Wednesday, October 3, 2007

Vision and Goals 2007-2008

It's that time of year again: time to submit my Educational Vision and Annual Academic Goals to my administrators. As part of my professional evaluation, which ultimately leads to my being offered a job contract in subsequent years, I must maintain an Educational Portfolio. Each year I must revisit, reevaluate, and reissue the aforementioned documents. Realistically, my vision doesn't change much, but my goals typically do. Here's what I have so far for my "Vision Statement." What do you think?

Vision Statement

In addition to providing a challenging, rigorous, and stimulating opportunity to learn advanced mathematics, I want to teach students the vital skills that transcend the classroom: a strong work ethic, an intellectual curiosity, problem solving methods, disciplined habits of mind, self-confidence, a healthy informed skepticism, and the ability to write, talk, and communicate mathematics. What we hope to achieve in character, we must exhibit in our schools. If we, as teachers and parents, permit dishonesty, selfishness, apathy, and anything less than best efforts in our children, we need not be surprised when we see these things in our society and in the world. We are not just teaching our respective disciplines, we are teaching children. We must demand the most of them, lest they be content with mediocrity. We must emphasize the methods as well as the product. We must push them to the edge, but also give them the support and incentive to stay there. We must repose them with a sense of confidence and sound intuitive judgement. We need to help them learn the things that no test can measure. In the final analysis, it is not what we have done for them, but rather what we have taught them to do for themselves that will make them successful.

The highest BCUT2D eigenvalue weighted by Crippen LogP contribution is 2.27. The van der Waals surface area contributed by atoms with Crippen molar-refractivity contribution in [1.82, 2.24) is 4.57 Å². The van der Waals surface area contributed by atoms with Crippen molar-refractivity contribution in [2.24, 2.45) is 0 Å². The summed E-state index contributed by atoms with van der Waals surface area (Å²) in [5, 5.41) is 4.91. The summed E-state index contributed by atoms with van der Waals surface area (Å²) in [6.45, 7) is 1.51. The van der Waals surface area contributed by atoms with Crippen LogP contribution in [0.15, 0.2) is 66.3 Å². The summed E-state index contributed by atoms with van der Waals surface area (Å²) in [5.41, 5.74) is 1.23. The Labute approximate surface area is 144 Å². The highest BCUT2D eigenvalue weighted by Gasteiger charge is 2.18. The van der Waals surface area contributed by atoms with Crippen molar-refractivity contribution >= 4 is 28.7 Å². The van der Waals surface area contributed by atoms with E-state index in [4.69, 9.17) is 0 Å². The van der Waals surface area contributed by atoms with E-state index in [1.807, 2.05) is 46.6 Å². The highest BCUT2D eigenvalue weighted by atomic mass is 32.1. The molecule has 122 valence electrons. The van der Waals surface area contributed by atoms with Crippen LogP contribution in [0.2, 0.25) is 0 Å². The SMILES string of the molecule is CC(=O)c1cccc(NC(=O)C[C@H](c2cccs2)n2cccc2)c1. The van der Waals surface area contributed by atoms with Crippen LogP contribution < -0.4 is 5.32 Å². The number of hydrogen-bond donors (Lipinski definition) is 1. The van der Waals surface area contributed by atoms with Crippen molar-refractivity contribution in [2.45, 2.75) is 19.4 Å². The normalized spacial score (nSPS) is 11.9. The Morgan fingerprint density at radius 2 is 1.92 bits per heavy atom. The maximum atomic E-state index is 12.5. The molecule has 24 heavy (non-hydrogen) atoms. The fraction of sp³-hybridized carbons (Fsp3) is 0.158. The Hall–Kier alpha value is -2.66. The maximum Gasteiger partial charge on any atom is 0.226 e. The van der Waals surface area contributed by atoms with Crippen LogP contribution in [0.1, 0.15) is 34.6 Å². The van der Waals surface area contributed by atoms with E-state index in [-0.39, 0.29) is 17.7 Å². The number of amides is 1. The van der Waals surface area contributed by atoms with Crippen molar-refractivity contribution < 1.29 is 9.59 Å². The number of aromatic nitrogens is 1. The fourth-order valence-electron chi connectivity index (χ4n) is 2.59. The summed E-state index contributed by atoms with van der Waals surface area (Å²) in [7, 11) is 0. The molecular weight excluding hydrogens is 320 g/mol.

Sound impressive, doesn't it? John Wesley Young summed it up more concisely: "It is clear that the chief end of mathematical study must be to make the students think." A major reason the beginning of each year is so difficult for me, my students, and parents is because of my efforts to get all of us looking in the same direction. Many students don't immediately adopt my vision, and sometimes parents are quick to defend old lines of sight. Eventually, though, those that stick with it have no alternative but to espouse my beliefs. What power I have!!

So what are my goals for this year? I've got the following prospective list so far.

1. To withstand the temptation to yield to the reactionary demands of students and parents to be an “easier” teacher, and continue to find the strength, motivation, and medication to “go against the grain,” and “swim against the current” of making kids think for themselves, be responsible for themselves, and take a leading role in their own successful education.

2. Win the lottery

3. Find a cure for apathy and ignorance

Pretty good goals, I have to admit. Now our administration would not consider these "measurable" goals. No, I must somehow incorporate a way to "check off" the goal once it is reached. I'm kind of surprised that a bureaucracy would not embrace vague, platitudinous, immeasurable goals. Oh well, I'd argue that I can write MANY checks if goal number 2 is achieved (and by the way--I WOULD continue to teach.) I do have SOME control over goal number 1 but how can I quantify that "student A has taken a leading role in his own successful education." Producing an actual homework paper apparently doesn't count, but is a minor victory nonetheless. As for goal number 3, well if that goal was achieved, I wouldn't need goal number 2, would I? What a rich many I'd be.